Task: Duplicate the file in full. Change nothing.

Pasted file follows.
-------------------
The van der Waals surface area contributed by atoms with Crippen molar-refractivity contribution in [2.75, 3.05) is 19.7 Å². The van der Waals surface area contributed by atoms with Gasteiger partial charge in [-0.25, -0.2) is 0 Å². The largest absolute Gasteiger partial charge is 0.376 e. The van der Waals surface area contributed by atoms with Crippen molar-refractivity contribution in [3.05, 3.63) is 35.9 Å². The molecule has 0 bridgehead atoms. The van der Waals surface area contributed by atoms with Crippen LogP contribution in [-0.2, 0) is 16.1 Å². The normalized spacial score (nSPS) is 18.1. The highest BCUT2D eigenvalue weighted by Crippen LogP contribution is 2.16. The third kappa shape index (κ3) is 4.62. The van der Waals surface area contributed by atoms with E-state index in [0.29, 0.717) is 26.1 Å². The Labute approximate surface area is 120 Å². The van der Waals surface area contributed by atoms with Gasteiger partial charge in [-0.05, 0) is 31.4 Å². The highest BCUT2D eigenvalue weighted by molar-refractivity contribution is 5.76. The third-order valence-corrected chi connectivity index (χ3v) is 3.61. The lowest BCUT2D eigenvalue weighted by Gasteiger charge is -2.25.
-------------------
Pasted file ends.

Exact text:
The van der Waals surface area contributed by atoms with Crippen molar-refractivity contribution in [2.75, 3.05) is 19.7 Å². The van der Waals surface area contributed by atoms with Gasteiger partial charge in [-0.25, -0.2) is 0 Å². The largest absolute Gasteiger partial charge is 0.376 e. The van der Waals surface area contributed by atoms with Crippen molar-refractivity contribution in [3.05, 3.63) is 35.9 Å². The molecule has 0 bridgehead atoms. The van der Waals surface area contributed by atoms with Crippen LogP contribution in [-0.2, 0) is 16.1 Å². The normalized spacial score (nSPS) is 18.1. The highest BCUT2D eigenvalue weighted by Crippen LogP contribution is 2.16. The third kappa shape index (κ3) is 4.62. The van der Waals surface area contributed by atoms with E-state index in [0.29, 0.717) is 26.1 Å². The Labute approximate surface area is 120 Å². The van der Waals surface area contributed by atoms with Gasteiger partial charge in [-0.05, 0) is 31.4 Å². The highest BCUT2D eigenvalue weighted by molar-refractivity contribution is 5.76. The third-order valence-corrected chi connectivity index (χ3v) is 3.61. The lowest BCUT2D eigenvalue weighted by Gasteiger charge is -2.25.